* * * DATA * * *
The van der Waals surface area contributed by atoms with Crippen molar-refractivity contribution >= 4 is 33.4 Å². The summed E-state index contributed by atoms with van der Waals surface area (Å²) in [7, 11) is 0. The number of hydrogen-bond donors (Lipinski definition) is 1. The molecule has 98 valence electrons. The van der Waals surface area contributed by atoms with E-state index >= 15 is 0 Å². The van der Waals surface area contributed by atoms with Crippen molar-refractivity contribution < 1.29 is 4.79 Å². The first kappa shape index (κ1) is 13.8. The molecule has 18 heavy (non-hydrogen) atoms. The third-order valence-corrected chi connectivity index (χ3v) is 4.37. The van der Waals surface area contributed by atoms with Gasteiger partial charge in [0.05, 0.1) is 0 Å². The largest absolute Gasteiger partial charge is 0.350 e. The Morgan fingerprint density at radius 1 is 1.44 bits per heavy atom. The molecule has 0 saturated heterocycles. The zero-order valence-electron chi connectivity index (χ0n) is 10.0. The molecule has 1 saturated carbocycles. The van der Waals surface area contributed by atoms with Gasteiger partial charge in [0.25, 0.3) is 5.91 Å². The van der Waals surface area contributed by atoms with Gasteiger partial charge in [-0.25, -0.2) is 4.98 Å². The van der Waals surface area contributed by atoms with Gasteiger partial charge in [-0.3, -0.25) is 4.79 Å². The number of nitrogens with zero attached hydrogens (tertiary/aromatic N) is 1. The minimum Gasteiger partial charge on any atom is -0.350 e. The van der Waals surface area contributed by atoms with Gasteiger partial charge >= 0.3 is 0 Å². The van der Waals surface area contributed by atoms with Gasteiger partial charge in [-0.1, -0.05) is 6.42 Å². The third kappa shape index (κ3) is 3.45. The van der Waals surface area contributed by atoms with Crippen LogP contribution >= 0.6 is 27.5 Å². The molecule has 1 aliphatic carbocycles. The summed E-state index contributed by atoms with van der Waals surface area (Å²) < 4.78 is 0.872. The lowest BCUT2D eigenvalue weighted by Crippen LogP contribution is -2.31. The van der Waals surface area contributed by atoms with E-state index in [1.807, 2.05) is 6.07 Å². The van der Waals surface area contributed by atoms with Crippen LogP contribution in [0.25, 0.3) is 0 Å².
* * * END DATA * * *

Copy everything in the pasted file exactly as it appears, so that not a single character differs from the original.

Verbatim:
The van der Waals surface area contributed by atoms with Crippen molar-refractivity contribution >= 4 is 33.4 Å². The summed E-state index contributed by atoms with van der Waals surface area (Å²) in [7, 11) is 0. The number of hydrogen-bond donors (Lipinski definition) is 1. The molecule has 98 valence electrons. The van der Waals surface area contributed by atoms with E-state index >= 15 is 0 Å². The van der Waals surface area contributed by atoms with Crippen molar-refractivity contribution < 1.29 is 4.79 Å². The first kappa shape index (κ1) is 13.8. The molecule has 18 heavy (non-hydrogen) atoms. The third-order valence-corrected chi connectivity index (χ3v) is 4.37. The van der Waals surface area contributed by atoms with Gasteiger partial charge in [0.05, 0.1) is 0 Å². The largest absolute Gasteiger partial charge is 0.350 e. The Morgan fingerprint density at radius 1 is 1.44 bits per heavy atom. The molecule has 0 saturated heterocycles. The zero-order valence-electron chi connectivity index (χ0n) is 10.0. The molecule has 1 saturated carbocycles. The van der Waals surface area contributed by atoms with Gasteiger partial charge in [0.25, 0.3) is 5.91 Å². The van der Waals surface area contributed by atoms with Gasteiger partial charge in [-0.25, -0.2) is 4.98 Å². The van der Waals surface area contributed by atoms with Gasteiger partial charge in [-0.3, -0.25) is 4.79 Å². The number of nitrogens with zero attached hydrogens (tertiary/aromatic N) is 1. The minimum Gasteiger partial charge on any atom is -0.350 e. The van der Waals surface area contributed by atoms with Gasteiger partial charge >= 0.3 is 0 Å². The van der Waals surface area contributed by atoms with Gasteiger partial charge in [-0.1, -0.05) is 6.42 Å². The third kappa shape index (κ3) is 3.45. The van der Waals surface area contributed by atoms with Crippen LogP contribution >= 0.6 is 27.5 Å². The molecule has 1 aliphatic carbocycles. The summed E-state index contributed by atoms with van der Waals surface area (Å²) < 4.78 is 0.872. The lowest BCUT2D eigenvalue weighted by Crippen LogP contribution is -2.31. The van der Waals surface area contributed by atoms with E-state index in [1.807, 2.05) is 6.07 Å². The van der Waals surface area contributed by atoms with Crippen LogP contribution in [0.25, 0.3) is 0 Å².